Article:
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Showing posts from June 6, 2016

Two coins with symbols of the Feast of the Booths

Two coins with symbols of the Feast of the Booths
‎One of the two coins dates back to the time of the First Jewish Revolt (on the right: year 4 = 69/70 CE), the other to the Second Jewish Revolt (on the left: year 3 = 134/5 CE). Both coins show things that are of great importance for the Feast of the Booths: a date palm frond (lulav) and a lemon-like citrus fruit (etrog). ‎1 Macc 10:21; 2 Macc 1:18; 10:6; John 7:2

God Justifies

God Justifies
Romans 8:33–34

The next two questions Paul raised and answered are forensic or legal in nature. Who will bring any charge (enkalesei, “make a formal accusation in court; press charges”; cf. Acts 19:40; 23:29; 26:2) against those whom God has chosen? Satan is identified as “the accuser” of God’s people (Rev. 12:10; cf. Zech. 3:1). His accusations are valid because they are based on the believer’s sinfulness and defilement. But Satan’s accusations will be thrown out of court because it is God who justifies. The Judge Himself declares the accused person righteous on the basis of his faith in Jesus Christ (Rom. 3:24;5:1). As a result, all accusations are dismissed and no one can bring an accusation that will stand.

The related question is, Who is He that condemns? The Greek participle ho katakrinōn can have a future sense, “will condemn,” which seems preferable here. (Cf. katakrima, “condemnation, punishment” in 8:1.) Jesus Christ is God’s appointed Judge (John 5:22, 27;…

The Mount of Offense

The Mount of Offense

‎“And it came to pass when Jesus had finished all these sayings, He said unto his disciples, Ye know that after two days is the feast of the Passover, and the Son of Man is betrayed to be crucified. Then assembled together the chief priests, and the scribes, and the elders of the people, unto the palace of the high priest, who was called Caiaphas, and consulted that they might take Jesus by subtilty and kill him.”—Matthew 26:1–4. It was then that Judas Iscariot covenanted with them and promised for thirty pieces of silver to betray his Lord. The house of Caiaphas, where Judas Iscariot sought the chief priests and scribes and negotiated with them, is thought to have been on the top of the Hill of Evil Counsel, south of the Valley of Hinnom. East of this Hill of Evil Counsel and south of the Mount of Olives is the Mount of Offense, a picture of which we give above. As the road from Bethany winds over the sloping shoulder of Olivet there is a steep declivity below o…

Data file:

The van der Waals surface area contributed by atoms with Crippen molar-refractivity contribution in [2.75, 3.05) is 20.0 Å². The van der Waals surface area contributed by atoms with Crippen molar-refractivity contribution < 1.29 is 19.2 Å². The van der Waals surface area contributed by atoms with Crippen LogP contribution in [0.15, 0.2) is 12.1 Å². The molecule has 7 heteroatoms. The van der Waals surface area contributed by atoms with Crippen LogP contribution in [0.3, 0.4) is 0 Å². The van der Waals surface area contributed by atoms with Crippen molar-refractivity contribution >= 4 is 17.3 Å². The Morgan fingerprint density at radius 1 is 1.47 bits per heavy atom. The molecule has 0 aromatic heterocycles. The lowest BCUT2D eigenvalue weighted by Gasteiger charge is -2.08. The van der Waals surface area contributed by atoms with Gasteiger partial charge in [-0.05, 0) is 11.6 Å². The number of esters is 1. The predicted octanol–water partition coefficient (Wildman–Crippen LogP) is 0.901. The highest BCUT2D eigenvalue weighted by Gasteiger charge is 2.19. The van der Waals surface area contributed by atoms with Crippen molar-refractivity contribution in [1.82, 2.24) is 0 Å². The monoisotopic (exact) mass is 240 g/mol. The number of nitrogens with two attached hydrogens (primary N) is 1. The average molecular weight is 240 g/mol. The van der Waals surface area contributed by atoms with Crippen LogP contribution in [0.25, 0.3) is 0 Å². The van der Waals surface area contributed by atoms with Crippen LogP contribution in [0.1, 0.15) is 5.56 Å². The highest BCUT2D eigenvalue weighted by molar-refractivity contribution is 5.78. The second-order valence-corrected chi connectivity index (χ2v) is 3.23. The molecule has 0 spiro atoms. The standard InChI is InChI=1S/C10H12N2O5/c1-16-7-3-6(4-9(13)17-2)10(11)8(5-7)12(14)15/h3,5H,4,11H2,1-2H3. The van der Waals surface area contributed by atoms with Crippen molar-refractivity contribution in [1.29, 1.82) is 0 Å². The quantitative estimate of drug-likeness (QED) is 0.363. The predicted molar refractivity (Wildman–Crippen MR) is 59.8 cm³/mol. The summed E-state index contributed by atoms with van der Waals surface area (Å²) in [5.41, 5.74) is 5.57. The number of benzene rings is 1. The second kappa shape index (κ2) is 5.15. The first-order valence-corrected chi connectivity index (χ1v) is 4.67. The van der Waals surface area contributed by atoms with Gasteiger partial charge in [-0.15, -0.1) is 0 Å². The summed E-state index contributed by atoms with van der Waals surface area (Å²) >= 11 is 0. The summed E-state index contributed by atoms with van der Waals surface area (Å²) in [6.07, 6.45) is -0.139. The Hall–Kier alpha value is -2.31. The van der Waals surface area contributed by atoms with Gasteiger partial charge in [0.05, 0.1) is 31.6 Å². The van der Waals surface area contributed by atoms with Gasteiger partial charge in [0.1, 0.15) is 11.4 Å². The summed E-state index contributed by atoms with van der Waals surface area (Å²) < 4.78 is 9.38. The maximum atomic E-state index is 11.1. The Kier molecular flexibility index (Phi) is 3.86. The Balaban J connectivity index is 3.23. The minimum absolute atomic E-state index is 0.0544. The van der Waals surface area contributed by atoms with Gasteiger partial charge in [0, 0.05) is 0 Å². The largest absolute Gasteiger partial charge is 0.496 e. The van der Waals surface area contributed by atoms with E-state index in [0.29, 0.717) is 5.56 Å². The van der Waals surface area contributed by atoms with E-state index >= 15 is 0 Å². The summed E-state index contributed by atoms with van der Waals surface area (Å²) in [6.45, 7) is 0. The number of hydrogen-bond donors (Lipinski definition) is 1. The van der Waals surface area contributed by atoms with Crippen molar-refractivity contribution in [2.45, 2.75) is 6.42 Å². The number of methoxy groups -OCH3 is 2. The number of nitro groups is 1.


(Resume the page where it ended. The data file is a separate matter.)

Bronze Basin

Bronze Basin

Coin of Augustus

Coin of Augustus
‎Coin of Augustus, struck at Antioch; known in the New Testament as the Assarion, or Farthing. Bronze.

Safaite Rock Drawing Found in the Desert East of Amman, Jordan

Safaite Rock Drawing Found in the Desert East of Amman, Jordan

Shepherds driving their flock into a fortified sheepfold erected to protect the animals from marauders. Extended walls shield the narrow entrance; a Safaite rock drawing found in the desert east of Amman, Jordan.
Throughout the NT, sheep are used in a figurative sense for human beings. Jesus speaks of “the lost sheep of the house of Israel” (Matt. 10:6; 15:24; cf. Isa. 53:6) and has compassion on a crowd, which he considers to be like sheep without a shepherd (Matt. 9:36). Sheep also play a role in several parables of Jesus (12:11; 18:12; Luke 15:2–6), and the Gospel of John pictures Jesus as a protecting shepherd, willing to give his life for his sheep (10:7–9; cf. Ezek. 37:24; Ps. 23:1; Heb. 13:20). Jesus indicates that at the final judgment the Son of Man will separate the nations of the earth as a shepherd separates sheep from goats (Matt. 25:32). He is himself compared to a sheep led to slaughter (Acts 8:32; cf. Isa.…

Walking on Water

Walking on Water

1,2,4AS EVENING FELL 4His disciples had gone down to the sea, boarded the boat, and started to sail across to Capernaum. By now it was dark and Jesus had not yet joined them. Then a strong wind began blowing, and the sea became rough.
1,2Jesus, alone on the land, 2saw them straining at their oars. The boat was now in the middle of the sea and 1was being pounded by waves whipped up by the wind, 1,2which was blowing against them. In the fourth watch of the night, 4after they had rowed between three and four miles, 1Jesus walked toward them on the sea.

Cheney, Johnston M., Stanley A. Ellisen, and Johnston M. Cheney. Jesus Christ The Greatest Life: A Unique Blending of the Four Gospels. Eugene, OR: Paradise Publishing Inc., 1999. Print.